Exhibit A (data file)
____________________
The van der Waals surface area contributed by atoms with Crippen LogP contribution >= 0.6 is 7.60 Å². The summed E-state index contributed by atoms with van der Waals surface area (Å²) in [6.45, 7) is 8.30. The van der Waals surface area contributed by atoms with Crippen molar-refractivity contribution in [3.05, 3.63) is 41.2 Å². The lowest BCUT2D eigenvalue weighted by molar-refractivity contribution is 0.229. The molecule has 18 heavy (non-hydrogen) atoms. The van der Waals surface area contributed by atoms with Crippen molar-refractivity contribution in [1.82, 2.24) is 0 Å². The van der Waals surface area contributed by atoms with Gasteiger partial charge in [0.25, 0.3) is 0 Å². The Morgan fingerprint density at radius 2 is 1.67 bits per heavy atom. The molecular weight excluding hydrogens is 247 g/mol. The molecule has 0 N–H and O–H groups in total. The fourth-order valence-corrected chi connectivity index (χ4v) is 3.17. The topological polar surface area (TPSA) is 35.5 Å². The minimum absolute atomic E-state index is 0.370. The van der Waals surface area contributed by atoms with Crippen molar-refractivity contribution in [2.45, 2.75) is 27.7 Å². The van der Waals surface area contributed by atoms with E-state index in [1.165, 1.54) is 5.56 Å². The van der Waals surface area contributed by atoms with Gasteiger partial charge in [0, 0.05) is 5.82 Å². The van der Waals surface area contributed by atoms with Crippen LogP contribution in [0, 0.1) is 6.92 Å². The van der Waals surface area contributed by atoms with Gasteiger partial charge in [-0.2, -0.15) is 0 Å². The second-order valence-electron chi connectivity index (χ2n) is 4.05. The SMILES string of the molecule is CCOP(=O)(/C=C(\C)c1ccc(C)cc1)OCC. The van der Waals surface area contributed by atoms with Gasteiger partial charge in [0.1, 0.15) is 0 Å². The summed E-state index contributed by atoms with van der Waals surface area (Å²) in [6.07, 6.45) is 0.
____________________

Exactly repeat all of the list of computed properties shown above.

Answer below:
The van der Waals surface area contributed by atoms with Crippen LogP contribution >= 0.6 is 7.60 Å². The summed E-state index contributed by atoms with van der Waals surface area (Å²) in [6.45, 7) is 8.30. The van der Waals surface area contributed by atoms with Crippen molar-refractivity contribution in [3.05, 3.63) is 41.2 Å². The lowest BCUT2D eigenvalue weighted by molar-refractivity contribution is 0.229. The molecule has 18 heavy (non-hydrogen) atoms. The van der Waals surface area contributed by atoms with Crippen molar-refractivity contribution in [1.82, 2.24) is 0 Å². The van der Waals surface area contributed by atoms with Gasteiger partial charge in [0.25, 0.3) is 0 Å². The Morgan fingerprint density at radius 2 is 1.67 bits per heavy atom. The molecular weight excluding hydrogens is 247 g/mol. The molecule has 0 N–H and O–H groups in total. The fourth-order valence-corrected chi connectivity index (χ4v) is 3.17. The topological polar surface area (TPSA) is 35.5 Å². The minimum absolute atomic E-state index is 0.370. The van der Waals surface area contributed by atoms with Crippen molar-refractivity contribution in [2.45, 2.75) is 27.7 Å². The van der Waals surface area contributed by atoms with E-state index in [1.165, 1.54) is 5.56 Å². The van der Waals surface area contributed by atoms with Gasteiger partial charge in [0, 0.05) is 5.82 Å². The van der Waals surface area contributed by atoms with Crippen LogP contribution in [0, 0.1) is 6.92 Å². The van der Waals surface area contributed by atoms with Gasteiger partial charge in [-0.2, -0.15) is 0 Å². The second-order valence-electron chi connectivity index (χ2n) is 4.05. The SMILES string of the molecule is CCOP(=O)(/C=C(\C)c1ccc(C)cc1)OCC. The van der Waals surface area contributed by atoms with Gasteiger partial charge in [0.1, 0.15) is 0 Å². The summed E-state index contributed by atoms with van der Waals surface area (Å²) in [6.07, 6.45) is 0.